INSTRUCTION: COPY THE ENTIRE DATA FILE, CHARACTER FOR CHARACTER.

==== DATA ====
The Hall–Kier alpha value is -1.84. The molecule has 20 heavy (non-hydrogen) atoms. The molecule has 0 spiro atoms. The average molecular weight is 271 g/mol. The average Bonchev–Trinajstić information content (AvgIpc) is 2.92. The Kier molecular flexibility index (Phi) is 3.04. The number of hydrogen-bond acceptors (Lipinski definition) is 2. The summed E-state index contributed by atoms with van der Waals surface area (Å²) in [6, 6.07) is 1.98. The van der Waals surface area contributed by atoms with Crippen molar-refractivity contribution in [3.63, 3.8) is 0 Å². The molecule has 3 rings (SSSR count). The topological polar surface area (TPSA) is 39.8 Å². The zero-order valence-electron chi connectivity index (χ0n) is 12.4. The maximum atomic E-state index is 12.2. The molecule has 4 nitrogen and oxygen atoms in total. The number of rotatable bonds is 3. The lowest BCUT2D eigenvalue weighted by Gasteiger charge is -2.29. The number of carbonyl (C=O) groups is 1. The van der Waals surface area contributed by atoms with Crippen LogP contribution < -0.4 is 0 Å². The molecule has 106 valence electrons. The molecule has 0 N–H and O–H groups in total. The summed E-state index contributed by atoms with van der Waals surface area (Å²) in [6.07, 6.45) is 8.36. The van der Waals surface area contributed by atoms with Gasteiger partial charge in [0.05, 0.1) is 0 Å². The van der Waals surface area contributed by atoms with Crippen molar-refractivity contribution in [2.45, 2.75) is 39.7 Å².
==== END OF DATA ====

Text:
The Hall–Kier alpha value is -1.84. The molecule has 20 heavy (non-hydrogen) atoms. The molecule has 0 spiro atoms. The average molecular weight is 271 g/mol. The average Bonchev–Trinajstić information content (AvgIpc) is 2.92. The Kier molecular flexibility index (Phi) is 3.04. The number of hydrogen-bond acceptors (Lipinski definition) is 2. The summed E-state index contributed by atoms with van der Waals surface area (Å²) in [6, 6.07) is 1.98. The van der Waals surface area contributed by atoms with Crippen molar-refractivity contribution in [3.63, 3.8) is 0 Å². The molecule has 3 rings (SSSR count). The topological polar surface area (TPSA) is 39.8 Å². The zero-order valence-electron chi connectivity index (χ0n) is 12.4. The maximum atomic E-state index is 12.2. The molecule has 4 nitrogen and oxygen atoms in total. The number of rotatable bonds is 3. The lowest BCUT2D eigenvalue weighted by Gasteiger charge is -2.29. The number of carbonyl (C=O) groups is 1. The van der Waals surface area contributed by atoms with Crippen LogP contribution < -0.4 is 0 Å². The molecule has 106 valence electrons. The molecule has 0 N–H and O–H groups in total. The summed E-state index contributed by atoms with van der Waals surface area (Å²) in [6.07, 6.45) is 8.36. The van der Waals surface area contributed by atoms with Gasteiger partial charge in [0.05, 0.1) is 0 Å². The van der Waals surface area contributed by atoms with Crippen molar-refractivity contribution in [2.45, 2.75) is 39.7 Å².